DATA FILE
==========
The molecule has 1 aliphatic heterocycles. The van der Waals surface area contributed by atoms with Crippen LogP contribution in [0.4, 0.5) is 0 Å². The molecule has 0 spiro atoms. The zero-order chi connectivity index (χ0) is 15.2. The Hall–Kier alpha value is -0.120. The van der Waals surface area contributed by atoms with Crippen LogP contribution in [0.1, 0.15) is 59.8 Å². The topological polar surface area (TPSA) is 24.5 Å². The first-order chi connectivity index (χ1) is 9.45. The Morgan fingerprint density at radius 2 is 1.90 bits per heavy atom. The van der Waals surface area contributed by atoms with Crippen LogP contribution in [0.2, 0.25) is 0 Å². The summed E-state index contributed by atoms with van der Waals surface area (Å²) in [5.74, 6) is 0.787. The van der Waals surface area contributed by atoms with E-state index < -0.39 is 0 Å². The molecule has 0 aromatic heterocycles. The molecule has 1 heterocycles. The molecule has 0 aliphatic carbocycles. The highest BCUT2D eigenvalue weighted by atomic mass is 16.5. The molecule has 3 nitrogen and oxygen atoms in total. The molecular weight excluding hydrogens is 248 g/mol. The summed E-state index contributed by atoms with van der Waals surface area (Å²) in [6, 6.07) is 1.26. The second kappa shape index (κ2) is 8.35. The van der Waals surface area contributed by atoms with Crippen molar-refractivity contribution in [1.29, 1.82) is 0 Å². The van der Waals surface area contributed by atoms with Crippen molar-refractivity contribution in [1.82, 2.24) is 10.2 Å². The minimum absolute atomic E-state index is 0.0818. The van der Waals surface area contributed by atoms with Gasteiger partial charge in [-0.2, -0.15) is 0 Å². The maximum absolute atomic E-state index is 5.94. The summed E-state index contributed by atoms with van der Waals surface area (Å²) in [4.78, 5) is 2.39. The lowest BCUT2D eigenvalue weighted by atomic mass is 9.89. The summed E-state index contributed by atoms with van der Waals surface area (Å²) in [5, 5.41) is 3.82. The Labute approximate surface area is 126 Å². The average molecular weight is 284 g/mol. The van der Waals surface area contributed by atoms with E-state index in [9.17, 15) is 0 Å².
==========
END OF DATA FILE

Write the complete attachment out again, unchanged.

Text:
The molecule has 1 aliphatic heterocycles. The van der Waals surface area contributed by atoms with Crippen LogP contribution in [0.4, 0.5) is 0 Å². The molecule has 0 spiro atoms. The zero-order chi connectivity index (χ0) is 15.2. The Hall–Kier alpha value is -0.120. The van der Waals surface area contributed by atoms with Crippen LogP contribution in [0.1, 0.15) is 59.8 Å². The topological polar surface area (TPSA) is 24.5 Å². The first-order chi connectivity index (χ1) is 9.45. The Morgan fingerprint density at radius 2 is 1.90 bits per heavy atom. The van der Waals surface area contributed by atoms with Crippen LogP contribution in [0.2, 0.25) is 0 Å². The summed E-state index contributed by atoms with van der Waals surface area (Å²) in [5.74, 6) is 0.787. The van der Waals surface area contributed by atoms with E-state index < -0.39 is 0 Å². The molecule has 0 aromatic heterocycles. The molecule has 1 heterocycles. The molecule has 0 aliphatic carbocycles. The highest BCUT2D eigenvalue weighted by atomic mass is 16.5. The molecule has 3 nitrogen and oxygen atoms in total. The molecular weight excluding hydrogens is 248 g/mol. The summed E-state index contributed by atoms with van der Waals surface area (Å²) in [6, 6.07) is 1.26. The second kappa shape index (κ2) is 8.35. The van der Waals surface area contributed by atoms with Crippen molar-refractivity contribution in [1.29, 1.82) is 0 Å². The van der Waals surface area contributed by atoms with Crippen molar-refractivity contribution in [1.82, 2.24) is 10.2 Å². The minimum absolute atomic E-state index is 0.0818. The van der Waals surface area contributed by atoms with Gasteiger partial charge in [-0.2, -0.15) is 0 Å². The maximum absolute atomic E-state index is 5.94. The summed E-state index contributed by atoms with van der Waals surface area (Å²) in [4.78, 5) is 2.39. The lowest BCUT2D eigenvalue weighted by atomic mass is 9.89. The summed E-state index contributed by atoms with van der Waals surface area (Å²) in [5, 5.41) is 3.82. The Labute approximate surface area is 126 Å². The average molecular weight is 284 g/mol. The van der Waals surface area contributed by atoms with E-state index in [9.17, 15) is 0 Å².